‘Eskimo Village’ survives on Lathrop Street in Fairbanks
During and right after World War II there was a rapid influx of people into the Fairbanks area as the U.S. military expanded its presence. With the increased demands on the Alaska Railroad during the war and during the “Cold War” era that followed, the railroad also expanded its operations during this period.
To house some of its new workers, in 1946 the railroad began erecting temporary housing on railroad property near the freight yards. That housing consisted of “Jamesway” huts. These prefabricated structures had the same design as Quonset huts. However, instead of metal ribs and galvanized metal sheathing, Jamesway huts were more tent-like, with wooden ribs covered by insulated fabric. By the end of the war there were at least 20 huts on railroad property. The 16’ x 32’ structures were electrified but not plumbed.
Some of the new railroad workers were coastal Eskimo, primarily Inupiat from Northwestern Alaska, but also a few Yupik from the Kuskokwim Delta area. According to a 1981 University of Alaska master’s thesis by Gay Ann White, in the mid-1940s about 110 Eskimo lived in Fairbanks, including 21 complete families.
Six Inupiat families, as well as numerous single Inupiat males moved into the railroad housing, which became known as “Eskimo Village.” In 1948, workers were still living in the huts which by then had become dilapidated.
The railroad replaced the structures in 1949 with military-surplus “Dallas huts,” 16’ x 16’ prefabricated buildings constructed of 2×4 framing and plywood, with shallow-pitched hipped roofs. The “new” Eskimo Village was erected near the railroad’s engine house. Again, the huts were electrified but not plumbed.
Ten years later, most railroad workers lived off railroad property, but seven Inupiaq families still lived in Eskimo Village. Sanitation was deplorable and the Dallas huts had deteriorated to the point they were not worth repairing. The railroad needed to expand its Fairbanks facilities and decided to close Eskimo Village. In May of 1960 it gave its tenants notice to vacate by June 1, 1961.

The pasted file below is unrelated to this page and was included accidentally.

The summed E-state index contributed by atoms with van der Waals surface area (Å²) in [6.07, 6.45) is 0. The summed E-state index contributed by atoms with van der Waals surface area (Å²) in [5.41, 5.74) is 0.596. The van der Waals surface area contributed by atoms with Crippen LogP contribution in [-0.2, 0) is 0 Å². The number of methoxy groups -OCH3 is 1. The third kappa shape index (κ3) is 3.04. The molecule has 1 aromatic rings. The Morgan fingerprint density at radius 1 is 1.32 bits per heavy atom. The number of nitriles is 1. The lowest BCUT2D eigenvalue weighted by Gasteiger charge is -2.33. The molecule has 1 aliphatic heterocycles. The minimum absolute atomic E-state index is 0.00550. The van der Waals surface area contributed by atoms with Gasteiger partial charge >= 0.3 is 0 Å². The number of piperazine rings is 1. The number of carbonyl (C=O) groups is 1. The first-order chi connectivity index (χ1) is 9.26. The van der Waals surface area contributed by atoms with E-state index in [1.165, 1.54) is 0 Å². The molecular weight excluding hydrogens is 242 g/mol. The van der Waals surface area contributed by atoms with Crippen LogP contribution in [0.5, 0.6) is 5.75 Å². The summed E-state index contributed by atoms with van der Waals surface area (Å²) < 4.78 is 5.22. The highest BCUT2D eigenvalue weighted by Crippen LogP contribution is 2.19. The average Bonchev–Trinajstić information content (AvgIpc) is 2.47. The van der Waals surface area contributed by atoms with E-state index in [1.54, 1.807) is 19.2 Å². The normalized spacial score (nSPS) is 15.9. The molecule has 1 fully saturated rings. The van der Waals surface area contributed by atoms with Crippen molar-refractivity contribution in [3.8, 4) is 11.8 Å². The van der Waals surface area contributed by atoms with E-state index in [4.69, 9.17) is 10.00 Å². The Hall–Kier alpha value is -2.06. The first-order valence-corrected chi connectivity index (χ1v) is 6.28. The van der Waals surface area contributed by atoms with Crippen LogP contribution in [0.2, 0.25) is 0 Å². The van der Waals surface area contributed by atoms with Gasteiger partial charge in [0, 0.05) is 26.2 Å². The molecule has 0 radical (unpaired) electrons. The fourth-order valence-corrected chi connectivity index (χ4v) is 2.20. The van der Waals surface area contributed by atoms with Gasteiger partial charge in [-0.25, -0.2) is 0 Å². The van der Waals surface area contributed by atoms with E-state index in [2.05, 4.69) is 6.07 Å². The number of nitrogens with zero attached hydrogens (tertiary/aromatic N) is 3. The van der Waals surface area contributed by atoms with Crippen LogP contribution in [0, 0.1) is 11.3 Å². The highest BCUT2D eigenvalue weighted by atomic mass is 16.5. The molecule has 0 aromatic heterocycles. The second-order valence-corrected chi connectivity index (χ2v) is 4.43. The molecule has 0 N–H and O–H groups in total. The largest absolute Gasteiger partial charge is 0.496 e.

It was at that point that the Presbyterian minister in Fairbanks, Brian Cleworth, stepped in to help the families. Presbyterians have a long history of working among the Inupiat (a mission was established at Barrow – now called Utqiagvik – in 1890), and some Eskimo Village residents attended Cleworth’s church. Brian told me he was also familiar with Inupiat culture through his work with the church’s Board of Missions.
Cleworth spearheaded efforts to obtain housing for the families, working closely with the railroad, the Bureau of Indian Affairs, and the Bureau of Land Management (BLM). The families desired to stay together. As a result, Eskimo Village was relocated to a small tract of BLM land between 25th and 27th Avenues along Lathrop Street. There is even an “Eskimo Village Road” that shows up on maps. The land was obtained under the 1906 Alaska Native Allotment Act.
The railroad sold the Dallas huts to families for $1 each. It then moved and set up the huts at the Lathrop Street location. As with the railroad location, the huts were electrified but not plumbed. The relocation was completed by October 1961.
Moving to the new location did not end the families’ travails though. The 1967 Fairbanks flood severely damaged their homes (they were only elevated off the ground by wooden sills) and all the structures had to be replaced in 1969 and 1970. New 20’ x 31’ wood-frame houses were constructed on concrete foundations on top of gravel pads.
Because of the poor soil conditions in the area, extending sewer and water lines to the houses was very expensive. It was not until 1974 that they were hooked up to the municipal sewer and water system. Almost 30 years after the Inupiat families moved to Fairbanks, Eskimo Village finally had running water and modern sanitation facilities.
- Conversation with Brian Cleworth, Presbyterian minister in Fairbanks during relocation of Eskimo Village
- “‘Eskimo Village,’ and ethnic enclave in Fairbanks, Alaska.” Gay Ann White. University of Alaska, Fairbanks master’s thesis. 1981
- Fairbanks North Star Borough property records.